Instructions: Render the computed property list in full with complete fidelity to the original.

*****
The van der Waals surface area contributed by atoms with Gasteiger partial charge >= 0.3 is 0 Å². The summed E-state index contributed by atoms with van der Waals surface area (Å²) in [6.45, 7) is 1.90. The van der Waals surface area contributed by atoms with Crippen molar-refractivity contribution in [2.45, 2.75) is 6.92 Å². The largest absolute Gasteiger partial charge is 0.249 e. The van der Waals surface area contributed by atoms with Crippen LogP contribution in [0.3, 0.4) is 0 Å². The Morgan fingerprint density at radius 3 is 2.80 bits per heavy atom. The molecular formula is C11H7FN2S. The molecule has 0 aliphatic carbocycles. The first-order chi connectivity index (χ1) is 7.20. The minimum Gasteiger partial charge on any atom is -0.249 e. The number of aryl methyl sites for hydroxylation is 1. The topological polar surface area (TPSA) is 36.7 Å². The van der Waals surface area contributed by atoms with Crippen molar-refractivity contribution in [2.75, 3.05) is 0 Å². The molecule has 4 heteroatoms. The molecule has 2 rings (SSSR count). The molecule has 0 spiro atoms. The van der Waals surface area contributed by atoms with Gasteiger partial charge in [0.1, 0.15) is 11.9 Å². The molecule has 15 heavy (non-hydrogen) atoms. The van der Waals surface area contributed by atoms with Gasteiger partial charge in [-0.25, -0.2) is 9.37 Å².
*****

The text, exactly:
The van der Waals surface area contributed by atoms with Gasteiger partial charge >= 0.3 is 0 Å². The summed E-state index contributed by atoms with van der Waals surface area (Å²) in [6.45, 7) is 1.90. The van der Waals surface area contributed by atoms with Crippen molar-refractivity contribution in [2.45, 2.75) is 6.92 Å². The largest absolute Gasteiger partial charge is 0.249 e. The van der Waals surface area contributed by atoms with Crippen LogP contribution in [0.3, 0.4) is 0 Å². The Morgan fingerprint density at radius 3 is 2.80 bits per heavy atom. The molecular formula is C11H7FN2S. The molecule has 0 aliphatic carbocycles. The first-order chi connectivity index (χ1) is 7.20. The minimum Gasteiger partial charge on any atom is -0.249 e. The number of aryl methyl sites for hydroxylation is 1. The topological polar surface area (TPSA) is 36.7 Å². The van der Waals surface area contributed by atoms with Crippen molar-refractivity contribution in [2.75, 3.05) is 0 Å². The molecule has 4 heteroatoms. The molecule has 2 rings (SSSR count). The molecule has 0 spiro atoms. The van der Waals surface area contributed by atoms with Gasteiger partial charge in [0.1, 0.15) is 11.9 Å². The molecule has 15 heavy (non-hydrogen) atoms. The van der Waals surface area contributed by atoms with Gasteiger partial charge in [-0.25, -0.2) is 9.37 Å².